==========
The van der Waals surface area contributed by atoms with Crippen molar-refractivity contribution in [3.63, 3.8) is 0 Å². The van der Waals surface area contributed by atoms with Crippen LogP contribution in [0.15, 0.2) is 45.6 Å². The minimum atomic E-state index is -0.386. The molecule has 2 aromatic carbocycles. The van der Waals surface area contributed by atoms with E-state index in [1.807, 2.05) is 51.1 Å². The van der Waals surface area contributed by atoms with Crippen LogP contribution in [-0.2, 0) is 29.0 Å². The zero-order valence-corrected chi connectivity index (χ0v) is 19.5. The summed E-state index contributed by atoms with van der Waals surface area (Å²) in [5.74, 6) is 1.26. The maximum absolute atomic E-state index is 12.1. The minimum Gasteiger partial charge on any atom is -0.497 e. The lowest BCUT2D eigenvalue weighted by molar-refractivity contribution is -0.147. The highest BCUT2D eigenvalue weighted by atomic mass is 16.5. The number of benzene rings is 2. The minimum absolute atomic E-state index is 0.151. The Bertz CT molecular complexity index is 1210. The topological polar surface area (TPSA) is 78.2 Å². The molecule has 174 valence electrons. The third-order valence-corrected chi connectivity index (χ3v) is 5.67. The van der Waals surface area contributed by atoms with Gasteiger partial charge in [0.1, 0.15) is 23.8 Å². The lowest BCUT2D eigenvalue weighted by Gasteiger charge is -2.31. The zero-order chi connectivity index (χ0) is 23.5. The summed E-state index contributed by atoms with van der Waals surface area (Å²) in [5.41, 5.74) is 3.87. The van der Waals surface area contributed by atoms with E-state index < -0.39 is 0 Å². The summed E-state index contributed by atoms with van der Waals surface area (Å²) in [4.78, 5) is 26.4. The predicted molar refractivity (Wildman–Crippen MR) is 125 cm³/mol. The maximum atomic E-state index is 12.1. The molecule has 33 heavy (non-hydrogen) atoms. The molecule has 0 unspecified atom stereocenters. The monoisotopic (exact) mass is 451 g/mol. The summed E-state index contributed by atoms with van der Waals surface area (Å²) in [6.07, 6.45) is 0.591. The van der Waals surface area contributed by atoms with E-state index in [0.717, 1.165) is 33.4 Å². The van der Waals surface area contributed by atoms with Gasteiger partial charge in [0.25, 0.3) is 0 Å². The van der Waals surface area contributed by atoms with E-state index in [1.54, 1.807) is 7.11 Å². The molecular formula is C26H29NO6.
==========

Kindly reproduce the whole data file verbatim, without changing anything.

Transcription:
The van der Waals surface area contributed by atoms with Crippen molar-refractivity contribution in [3.63, 3.8) is 0 Å². The van der Waals surface area contributed by atoms with Crippen LogP contribution in [0.15, 0.2) is 45.6 Å². The minimum atomic E-state index is -0.386. The molecule has 2 aromatic carbocycles. The van der Waals surface area contributed by atoms with E-state index in [1.807, 2.05) is 51.1 Å². The van der Waals surface area contributed by atoms with Crippen LogP contribution in [-0.2, 0) is 29.0 Å². The zero-order valence-corrected chi connectivity index (χ0v) is 19.5. The summed E-state index contributed by atoms with van der Waals surface area (Å²) in [5.74, 6) is 1.26. The maximum absolute atomic E-state index is 12.1. The minimum Gasteiger partial charge on any atom is -0.497 e. The lowest BCUT2D eigenvalue weighted by molar-refractivity contribution is -0.147. The highest BCUT2D eigenvalue weighted by atomic mass is 16.5. The number of benzene rings is 2. The minimum absolute atomic E-state index is 0.151. The Bertz CT molecular complexity index is 1210. The topological polar surface area (TPSA) is 78.2 Å². The molecule has 174 valence electrons. The third-order valence-corrected chi connectivity index (χ3v) is 5.67. The van der Waals surface area contributed by atoms with Gasteiger partial charge in [0.1, 0.15) is 23.8 Å². The lowest BCUT2D eigenvalue weighted by Gasteiger charge is -2.31. The zero-order chi connectivity index (χ0) is 23.5. The summed E-state index contributed by atoms with van der Waals surface area (Å²) in [5.41, 5.74) is 3.87. The van der Waals surface area contributed by atoms with E-state index < -0.39 is 0 Å². The summed E-state index contributed by atoms with van der Waals surface area (Å²) in [4.78, 5) is 26.4. The predicted molar refractivity (Wildman–Crippen MR) is 125 cm³/mol. The maximum atomic E-state index is 12.1. The molecule has 33 heavy (non-hydrogen) atoms. The molecule has 0 unspecified atom stereocenters. The monoisotopic (exact) mass is 451 g/mol. The summed E-state index contributed by atoms with van der Waals surface area (Å²) in [6.07, 6.45) is 0.591. The van der Waals surface area contributed by atoms with E-state index in [0.717, 1.165) is 33.4 Å². The van der Waals surface area contributed by atoms with Gasteiger partial charge in [0.25, 0.3) is 0 Å². The van der Waals surface area contributed by atoms with E-state index in [1.54, 1.807) is 7.11 Å². The molecular formula is C26H29NO6.